The diverse ecological regions of the state of Texas support a variety of plant life. Some flowers thrive in the sandy dunes and grasslands of the southern part of the state, while others enjoy the deserts and mountains of western Texas. When grown in Texas gardens, these native flowers require less water, fertilizer and pest and disease control than exotic plants.
The branching stems of Texas bluebonnet (Lupinus texensis) grow between 6 and 18 inches tall and bear pointed, velvety, pale green leaves. From March through May, the flower stalks bloom with white-tipped clusters of up to 50 blue, pea-shaped flowers. Found growing wild in prairies and along roads in the central region of the state, Texas bluebonnet grows well in most soil conditions but prefers dry, well-drained soil and full sun.
The low-growing perennial known as blackfoot daisy (Melampodium leucanthum) only reaches 6 to 12 inches tall but spreads up to 24 inches wide. The stalks of this rounded, bushy plant bear narrow leaves and white daisies with yellow centers. The flowers bloom several times per year, in spring, summer and often again in winter. This drought-tolerant plant grows wild in prairies, plains and meadows in central and west Texas and requires full sun and dry, rocky, well-drained soil. Nutrient-rich soil and regular water may increase blooming but can also shorten the life of the plant. Cut back older plants in late winter to maintain a compact shape.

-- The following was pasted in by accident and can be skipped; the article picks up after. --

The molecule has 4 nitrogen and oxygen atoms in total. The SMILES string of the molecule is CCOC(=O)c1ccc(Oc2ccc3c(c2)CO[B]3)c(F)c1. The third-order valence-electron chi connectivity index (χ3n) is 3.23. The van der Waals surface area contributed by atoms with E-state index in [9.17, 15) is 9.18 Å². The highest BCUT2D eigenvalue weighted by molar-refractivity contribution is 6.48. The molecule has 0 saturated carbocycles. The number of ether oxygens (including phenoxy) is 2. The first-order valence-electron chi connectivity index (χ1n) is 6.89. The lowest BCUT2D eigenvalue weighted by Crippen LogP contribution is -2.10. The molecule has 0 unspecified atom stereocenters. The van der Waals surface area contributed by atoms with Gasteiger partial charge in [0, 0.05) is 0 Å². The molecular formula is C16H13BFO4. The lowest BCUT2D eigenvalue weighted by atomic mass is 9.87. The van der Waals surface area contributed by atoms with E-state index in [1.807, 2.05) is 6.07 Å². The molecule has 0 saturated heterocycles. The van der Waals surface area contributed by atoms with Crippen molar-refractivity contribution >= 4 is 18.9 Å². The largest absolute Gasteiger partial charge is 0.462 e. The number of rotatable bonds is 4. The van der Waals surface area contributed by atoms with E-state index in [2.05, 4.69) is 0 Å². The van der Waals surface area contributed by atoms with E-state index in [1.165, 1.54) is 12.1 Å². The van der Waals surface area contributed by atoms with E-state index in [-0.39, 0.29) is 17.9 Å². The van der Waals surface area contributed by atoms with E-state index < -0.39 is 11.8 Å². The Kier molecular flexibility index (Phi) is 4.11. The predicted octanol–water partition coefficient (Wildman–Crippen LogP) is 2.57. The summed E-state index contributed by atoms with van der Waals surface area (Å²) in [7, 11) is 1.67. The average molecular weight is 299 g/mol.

The yellow, star-shaped flowers of Texas yellowstar (Lindheimera texana) grow 1-inch wide and bloom singly or in clusters from March through May, adding early spring color to the landscape. The hairy, thick stems bear a rosette of lance-shaped leaves and reach up to 2 feet tall. Plant Texas yellowstar in full sun and dry, well-drained, sandy or rocky soil. This drought-tolerant annual rarely requires supplemental water.
Annual phlox (Phlox drummondii) can grow up to 20 inches tall, but typically only reaches heights of 6 to 12 inches. Clusters of bright red, pink, purple or white trumpet-shaped flowers bloom from March through June, often attracting butterflies. The soft, lance-shaped or oval leaves grow between 1 and 3 inches long. Native to the grasslands and open woods of eastern and central Texas, annual phlox has escaped cultivation and now grows throughout much of the southern United States. It tolerates most well-drained soils but prefers dry, rich, slightly acidic soil and full sun or partial shade. Deadheading faded flowers will encourage another round of blooming.
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